HUBERT HOWE BANCROFT. - Institutional Repositories

HUBERT HOWE BANCROFT. - Institutional Repositories

HUBERT HOWE BANCROFT. - Institutional Repositories


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Yucal, Uved on the western bank of the Sacramento. Hak's Ethnog., in U. S.<br />

Ex. Ex., vol. vi., pp. 630, 631.<br />

The Yubas or Yuvas lived on Yuva River, a tributary to the Sacramento.<br />

Fremonfs Geog. Alemoir, p. 22.<br />

The Meidoos and Neeshenams are on the Yuba and Feather Rivers. ' As<br />

you travel south from Chico the Indians call themselves Meidoo until you<br />

reach Bear River; but below that it is Neeshenam, or sometimes mana or<br />

maidec, all of which denote men or Indians.' Powers' in Overland Monthly,<br />

vol. xii., p. 21.<br />

The Cushnas live near the south fork of the Yuba River. Schoolcrafts<br />

Arch., vol. ii., 506; Ludewig's Ab. Lang., p. 59. Taylor also mentions the<br />

Cushnas south of the Yuba. Cal. Farmer, May, 31, 1861.<br />

The Guenocks and Locollomillos lived between Clear Lake and Napa. Cal.<br />

Farmer, March 30, 1800.<br />

The iopiZ/ami/tos or Lupilomis lived on the borders of Clear lake. lb.;<br />

MS. Map.<br />

The Mayacmas and Tyugas dwell about Clear Lake. San Francisco Herald,<br />

June, 1858. The Mayacmas and Tyugas ' inhabited the vicinity of Clear<br />

lake and the mountains of Napa and Mendocino counties.' Cal. Farmer, June<br />

22, 1860; MS. Map.<br />

The Wi-Lackees ' live along the western slope of the Shasta mountains<br />

from round Valley to Hay Fork, between those mountains on one side and<br />

Eel and ]Mad Rivers on the other, and extending down the latter stream about<br />

to Low Gap.' Powers' Pomo, 3IS. The Wye Lakees, Nome Lackees, Noimucks,<br />

Noiyucans and Noisas, lived at Clear Lake. Geiger, in Ind. Aff. Rept,<br />

1859, p. 438.<br />

Napobatin, meaning 'many houses,' was the collective name of six<br />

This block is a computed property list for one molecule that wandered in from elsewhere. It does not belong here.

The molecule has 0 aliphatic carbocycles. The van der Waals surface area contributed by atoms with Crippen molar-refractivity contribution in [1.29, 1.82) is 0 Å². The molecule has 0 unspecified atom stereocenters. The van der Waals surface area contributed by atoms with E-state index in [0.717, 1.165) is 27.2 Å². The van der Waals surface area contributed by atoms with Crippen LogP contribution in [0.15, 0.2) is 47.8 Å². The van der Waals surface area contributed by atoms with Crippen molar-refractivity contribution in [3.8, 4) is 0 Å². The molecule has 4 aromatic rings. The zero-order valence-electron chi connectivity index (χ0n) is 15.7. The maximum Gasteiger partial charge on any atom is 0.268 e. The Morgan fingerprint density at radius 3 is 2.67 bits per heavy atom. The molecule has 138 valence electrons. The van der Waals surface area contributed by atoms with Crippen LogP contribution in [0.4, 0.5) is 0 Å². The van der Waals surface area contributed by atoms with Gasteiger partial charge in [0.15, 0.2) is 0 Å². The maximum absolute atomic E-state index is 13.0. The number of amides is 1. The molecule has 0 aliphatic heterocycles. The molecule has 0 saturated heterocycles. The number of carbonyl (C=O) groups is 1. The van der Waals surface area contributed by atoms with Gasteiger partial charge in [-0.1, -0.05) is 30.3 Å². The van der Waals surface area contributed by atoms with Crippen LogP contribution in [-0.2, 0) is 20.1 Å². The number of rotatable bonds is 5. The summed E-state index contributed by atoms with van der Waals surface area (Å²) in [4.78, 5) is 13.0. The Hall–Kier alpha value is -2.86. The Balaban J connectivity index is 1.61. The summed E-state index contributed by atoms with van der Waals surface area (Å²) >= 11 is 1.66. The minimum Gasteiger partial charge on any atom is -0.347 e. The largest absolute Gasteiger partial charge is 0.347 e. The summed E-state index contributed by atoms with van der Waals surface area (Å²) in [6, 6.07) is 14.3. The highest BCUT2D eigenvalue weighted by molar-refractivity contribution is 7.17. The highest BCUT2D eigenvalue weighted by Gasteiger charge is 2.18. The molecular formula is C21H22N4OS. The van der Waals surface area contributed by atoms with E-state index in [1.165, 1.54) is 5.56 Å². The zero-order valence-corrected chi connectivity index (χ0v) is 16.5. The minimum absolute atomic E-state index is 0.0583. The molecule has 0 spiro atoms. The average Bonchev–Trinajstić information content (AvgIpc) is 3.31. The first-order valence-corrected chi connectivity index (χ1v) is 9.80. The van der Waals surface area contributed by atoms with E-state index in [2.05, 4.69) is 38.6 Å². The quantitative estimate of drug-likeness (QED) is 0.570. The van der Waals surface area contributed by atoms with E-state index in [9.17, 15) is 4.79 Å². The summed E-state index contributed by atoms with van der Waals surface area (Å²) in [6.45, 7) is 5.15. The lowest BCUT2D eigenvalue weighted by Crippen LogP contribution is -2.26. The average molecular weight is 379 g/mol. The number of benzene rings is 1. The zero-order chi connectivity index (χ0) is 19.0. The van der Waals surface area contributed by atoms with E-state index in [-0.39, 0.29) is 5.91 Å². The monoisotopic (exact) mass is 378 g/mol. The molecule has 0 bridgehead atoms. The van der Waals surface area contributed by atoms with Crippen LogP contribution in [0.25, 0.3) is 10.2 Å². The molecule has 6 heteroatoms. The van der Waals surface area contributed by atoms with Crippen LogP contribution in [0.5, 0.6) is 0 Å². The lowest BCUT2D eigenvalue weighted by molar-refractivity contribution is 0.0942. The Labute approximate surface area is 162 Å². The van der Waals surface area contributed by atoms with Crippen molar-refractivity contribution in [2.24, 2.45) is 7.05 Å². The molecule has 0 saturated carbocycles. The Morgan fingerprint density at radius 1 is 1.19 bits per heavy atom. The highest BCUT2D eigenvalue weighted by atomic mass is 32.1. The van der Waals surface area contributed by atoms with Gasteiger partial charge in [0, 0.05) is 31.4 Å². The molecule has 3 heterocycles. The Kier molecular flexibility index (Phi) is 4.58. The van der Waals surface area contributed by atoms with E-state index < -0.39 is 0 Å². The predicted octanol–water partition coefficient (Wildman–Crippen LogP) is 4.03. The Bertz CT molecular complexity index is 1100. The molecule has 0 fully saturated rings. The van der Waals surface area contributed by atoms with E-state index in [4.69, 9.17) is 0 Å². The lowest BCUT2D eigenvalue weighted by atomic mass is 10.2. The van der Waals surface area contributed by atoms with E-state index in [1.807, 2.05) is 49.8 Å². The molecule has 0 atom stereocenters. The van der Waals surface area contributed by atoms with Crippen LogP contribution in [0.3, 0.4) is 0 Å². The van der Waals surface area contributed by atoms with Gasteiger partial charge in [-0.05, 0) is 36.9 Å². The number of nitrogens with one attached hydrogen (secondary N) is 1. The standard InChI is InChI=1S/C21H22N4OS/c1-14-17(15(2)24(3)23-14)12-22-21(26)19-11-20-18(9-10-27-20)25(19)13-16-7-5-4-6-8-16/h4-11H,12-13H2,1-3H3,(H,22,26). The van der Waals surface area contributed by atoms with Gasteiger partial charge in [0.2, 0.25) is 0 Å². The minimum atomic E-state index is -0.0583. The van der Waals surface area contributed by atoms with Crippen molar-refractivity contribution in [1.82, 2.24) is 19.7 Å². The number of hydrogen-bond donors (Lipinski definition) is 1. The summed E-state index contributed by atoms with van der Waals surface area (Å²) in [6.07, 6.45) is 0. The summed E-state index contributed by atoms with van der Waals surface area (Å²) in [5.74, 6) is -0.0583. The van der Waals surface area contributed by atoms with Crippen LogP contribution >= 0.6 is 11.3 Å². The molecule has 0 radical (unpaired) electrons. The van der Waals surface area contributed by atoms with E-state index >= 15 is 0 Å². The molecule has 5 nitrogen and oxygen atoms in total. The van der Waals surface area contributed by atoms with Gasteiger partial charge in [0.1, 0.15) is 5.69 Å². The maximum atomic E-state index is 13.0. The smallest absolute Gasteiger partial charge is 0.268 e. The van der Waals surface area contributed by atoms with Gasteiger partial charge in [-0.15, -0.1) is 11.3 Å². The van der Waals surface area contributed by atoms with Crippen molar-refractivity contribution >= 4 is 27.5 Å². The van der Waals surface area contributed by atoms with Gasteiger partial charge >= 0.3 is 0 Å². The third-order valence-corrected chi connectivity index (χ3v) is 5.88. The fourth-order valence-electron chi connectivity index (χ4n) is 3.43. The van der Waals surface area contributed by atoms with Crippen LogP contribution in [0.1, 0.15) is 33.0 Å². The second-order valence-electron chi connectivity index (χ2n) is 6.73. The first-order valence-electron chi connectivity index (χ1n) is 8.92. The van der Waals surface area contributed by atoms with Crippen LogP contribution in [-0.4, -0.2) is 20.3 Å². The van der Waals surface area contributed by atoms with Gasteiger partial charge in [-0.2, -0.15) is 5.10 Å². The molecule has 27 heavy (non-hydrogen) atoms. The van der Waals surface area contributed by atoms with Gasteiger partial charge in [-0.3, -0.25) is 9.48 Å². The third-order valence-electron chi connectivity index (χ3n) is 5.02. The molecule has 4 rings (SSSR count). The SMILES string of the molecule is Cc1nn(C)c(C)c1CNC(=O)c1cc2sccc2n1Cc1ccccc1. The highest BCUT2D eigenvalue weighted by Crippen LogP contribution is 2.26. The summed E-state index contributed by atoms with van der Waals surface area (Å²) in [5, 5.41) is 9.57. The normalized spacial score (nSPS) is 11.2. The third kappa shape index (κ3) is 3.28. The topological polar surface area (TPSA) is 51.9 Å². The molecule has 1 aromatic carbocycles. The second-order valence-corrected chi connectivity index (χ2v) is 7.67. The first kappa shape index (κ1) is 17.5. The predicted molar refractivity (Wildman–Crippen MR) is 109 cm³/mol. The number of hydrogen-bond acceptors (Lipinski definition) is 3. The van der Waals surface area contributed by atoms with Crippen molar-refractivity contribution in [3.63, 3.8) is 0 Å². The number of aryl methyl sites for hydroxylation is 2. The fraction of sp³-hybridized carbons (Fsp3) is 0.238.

tribes living at Clear Lake: their names were Hulanapo, Habenapo or stone<br />

house, Dahnohabe, or stone mountain, Moalkai, Shekom, and Howkuma.<br />

Gibbs, in Schoolcrafts Arch., vol. iii., p. 109.<br />

The Shanelkayas and Bedahmareks, or lower people, live on the east fork<br />

of Eel River. Gibbs, in Schoolcrafts Arch., vol. iii., p. 109.<br />

' The Sanels live at Clear lake.' Gibbs, in Schoolcrafts Arch., vol. ui., p. 112.<br />

' The Sanels occupy Russian River Valley in the vicinity of the American village<br />

of Sanel.' Powers' Pomo, MS.<br />

The Bochheafs, Ubakheas, Tabahteas, and the Moiyas, live between Clear<br />

Lake and the coast. Gibbs, in Schoolcrafts Arch., vol. iii., p. 112.<br />

The Socoas, Lamas, and Seacos, occupy Russian River Valley in the vicinity<br />

of the village of Sanel. Powers' Pomo, MS.<br />

The Napas ' inhabited the Salvador Vallejo ranch of Entre-Napa—that is<br />

the place between Napa river and Napa creek.' Hittell, in Hesperian Mag., vol.<br />

iv., p. 56; Cal Farmer, June 7, 1861. 'The Napa Indians lived near that<br />

town and near Yount's ranch.' Cal. Farmer, March 30, 1860.<br />

' The Caymus tribe occupied the tract now owned by G. C. Yount.' Hittell,<br />

in Hesperian Mag., vol. iv., p. 55.<br />

• The Calajomanas had their home on the land now known as the Bale<br />

ranche.' lb.

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